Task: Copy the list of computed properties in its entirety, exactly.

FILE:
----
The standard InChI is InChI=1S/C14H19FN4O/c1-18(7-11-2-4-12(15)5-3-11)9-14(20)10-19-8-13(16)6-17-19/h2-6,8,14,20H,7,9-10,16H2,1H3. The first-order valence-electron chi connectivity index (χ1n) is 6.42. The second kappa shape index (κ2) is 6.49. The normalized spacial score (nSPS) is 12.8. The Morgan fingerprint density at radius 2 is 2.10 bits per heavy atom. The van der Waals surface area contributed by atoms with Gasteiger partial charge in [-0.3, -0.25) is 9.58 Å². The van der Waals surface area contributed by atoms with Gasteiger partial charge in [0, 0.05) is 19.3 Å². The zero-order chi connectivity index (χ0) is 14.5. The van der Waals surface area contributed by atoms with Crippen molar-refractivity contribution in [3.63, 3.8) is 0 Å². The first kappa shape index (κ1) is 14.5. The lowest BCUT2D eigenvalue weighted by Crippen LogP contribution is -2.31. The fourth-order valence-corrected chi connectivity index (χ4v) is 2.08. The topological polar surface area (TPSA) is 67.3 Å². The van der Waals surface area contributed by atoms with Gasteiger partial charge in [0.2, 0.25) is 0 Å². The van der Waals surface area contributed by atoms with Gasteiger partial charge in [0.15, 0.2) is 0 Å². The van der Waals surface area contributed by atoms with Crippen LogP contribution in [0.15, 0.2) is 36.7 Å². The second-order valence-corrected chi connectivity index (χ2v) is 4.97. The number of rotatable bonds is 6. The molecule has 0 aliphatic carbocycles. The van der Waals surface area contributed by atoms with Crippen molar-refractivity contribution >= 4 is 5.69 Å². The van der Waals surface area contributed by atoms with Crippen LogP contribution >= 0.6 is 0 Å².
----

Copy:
The standard InChI is InChI=1S/C14H19FN4O/c1-18(7-11-2-4-12(15)5-3-11)9-14(20)10-19-8-13(16)6-17-19/h2-6,8,14,20H,7,9-10,16H2,1H3. The first-order valence-electron chi connectivity index (χ1n) is 6.42. The second kappa shape index (κ2) is 6.49. The normalized spacial score (nSPS) is 12.8. The Morgan fingerprint density at radius 2 is 2.10 bits per heavy atom. The van der Waals surface area contributed by atoms with Gasteiger partial charge in [-0.3, -0.25) is 9.58 Å². The van der Waals surface area contributed by atoms with Gasteiger partial charge in [0, 0.05) is 19.3 Å². The zero-order chi connectivity index (χ0) is 14.5. The van der Waals surface area contributed by atoms with Crippen molar-refractivity contribution in [3.63, 3.8) is 0 Å². The first kappa shape index (κ1) is 14.5. The lowest BCUT2D eigenvalue weighted by Crippen LogP contribution is -2.31. The fourth-order valence-corrected chi connectivity index (χ4v) is 2.08. The topological polar surface area (TPSA) is 67.3 Å². The van der Waals surface area contributed by atoms with Gasteiger partial charge in [0.2, 0.25) is 0 Å². The van der Waals surface area contributed by atoms with Gasteiger partial charge in [0.15, 0.2) is 0 Å². The van der Waals surface area contributed by atoms with Crippen LogP contribution in [0.15, 0.2) is 36.7 Å². The second-order valence-corrected chi connectivity index (χ2v) is 4.97. The number of rotatable bonds is 6. The molecule has 0 aliphatic carbocycles. The van der Waals surface area contributed by atoms with Crippen molar-refractivity contribution >= 4 is 5.69 Å². The van der Waals surface area contributed by atoms with Crippen LogP contribution >= 0.6 is 0 Å².